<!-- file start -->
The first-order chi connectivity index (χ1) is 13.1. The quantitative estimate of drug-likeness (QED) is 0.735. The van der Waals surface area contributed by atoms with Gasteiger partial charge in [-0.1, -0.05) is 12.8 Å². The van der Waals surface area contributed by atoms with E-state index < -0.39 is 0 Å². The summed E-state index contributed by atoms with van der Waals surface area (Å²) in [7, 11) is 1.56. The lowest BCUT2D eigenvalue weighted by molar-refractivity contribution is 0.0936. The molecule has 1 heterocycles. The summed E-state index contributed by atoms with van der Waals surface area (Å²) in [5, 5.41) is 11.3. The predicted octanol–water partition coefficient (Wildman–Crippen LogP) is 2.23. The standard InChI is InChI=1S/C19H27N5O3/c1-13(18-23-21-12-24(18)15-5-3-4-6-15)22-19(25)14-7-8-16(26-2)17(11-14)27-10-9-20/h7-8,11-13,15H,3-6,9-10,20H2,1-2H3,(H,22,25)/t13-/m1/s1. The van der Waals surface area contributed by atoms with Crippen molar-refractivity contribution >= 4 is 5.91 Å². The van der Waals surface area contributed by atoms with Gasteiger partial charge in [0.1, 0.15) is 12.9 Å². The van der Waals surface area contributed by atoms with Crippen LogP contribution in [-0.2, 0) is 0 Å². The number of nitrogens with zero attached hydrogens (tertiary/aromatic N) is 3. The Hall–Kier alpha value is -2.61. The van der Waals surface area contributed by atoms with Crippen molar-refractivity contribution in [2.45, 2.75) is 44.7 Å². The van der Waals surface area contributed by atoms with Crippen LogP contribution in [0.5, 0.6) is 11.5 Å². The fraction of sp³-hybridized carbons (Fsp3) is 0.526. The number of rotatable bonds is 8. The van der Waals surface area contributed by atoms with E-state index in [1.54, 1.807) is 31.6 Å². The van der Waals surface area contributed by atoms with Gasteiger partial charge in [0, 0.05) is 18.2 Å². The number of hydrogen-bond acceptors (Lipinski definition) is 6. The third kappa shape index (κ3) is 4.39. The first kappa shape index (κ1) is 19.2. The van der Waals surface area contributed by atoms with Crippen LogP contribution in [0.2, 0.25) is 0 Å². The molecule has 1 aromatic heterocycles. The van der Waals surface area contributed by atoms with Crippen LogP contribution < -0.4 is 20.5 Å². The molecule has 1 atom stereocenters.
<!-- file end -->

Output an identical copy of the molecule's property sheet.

The first-order chi connectivity index (χ1) is 13.1. The quantitative estimate of drug-likeness (QED) is 0.735. The van der Waals surface area contributed by atoms with Gasteiger partial charge in [-0.1, -0.05) is 12.8 Å². The van der Waals surface area contributed by atoms with E-state index < -0.39 is 0 Å². The summed E-state index contributed by atoms with van der Waals surface area (Å²) in [7, 11) is 1.56. The lowest BCUT2D eigenvalue weighted by molar-refractivity contribution is 0.0936. The molecule has 1 heterocycles. The summed E-state index contributed by atoms with van der Waals surface area (Å²) in [5, 5.41) is 11.3. The predicted octanol–water partition coefficient (Wildman–Crippen LogP) is 2.23. The standard InChI is InChI=1S/C19H27N5O3/c1-13(18-23-21-12-24(18)15-5-3-4-6-15)22-19(25)14-7-8-16(26-2)17(11-14)27-10-9-20/h7-8,11-13,15H,3-6,9-10,20H2,1-2H3,(H,22,25)/t13-/m1/s1. The van der Waals surface area contributed by atoms with Crippen molar-refractivity contribution >= 4 is 5.91 Å². The van der Waals surface area contributed by atoms with Gasteiger partial charge in [0.1, 0.15) is 12.9 Å². The van der Waals surface area contributed by atoms with Crippen LogP contribution in [-0.2, 0) is 0 Å². The number of nitrogens with zero attached hydrogens (tertiary/aromatic N) is 3. The Hall–Kier alpha value is -2.61. The van der Waals surface area contributed by atoms with Crippen molar-refractivity contribution in [2.45, 2.75) is 44.7 Å². The van der Waals surface area contributed by atoms with Crippen LogP contribution in [0.5, 0.6) is 11.5 Å². The fraction of sp³-hybridized carbons (Fsp3) is 0.526. The number of rotatable bonds is 8. The van der Waals surface area contributed by atoms with E-state index in [1.54, 1.807) is 31.6 Å². The van der Waals surface area contributed by atoms with Gasteiger partial charge in [0, 0.05) is 18.2 Å². The number of hydrogen-bond acceptors (Lipinski definition) is 6. The third kappa shape index (κ3) is 4.39. The first kappa shape index (κ1) is 19.2. The van der Waals surface area contributed by atoms with Crippen LogP contribution in [0.2, 0.25) is 0 Å². The molecule has 1 aromatic heterocycles. The van der Waals surface area contributed by atoms with Crippen LogP contribution < -0.4 is 20.5 Å². The molecule has 1 atom stereocenters.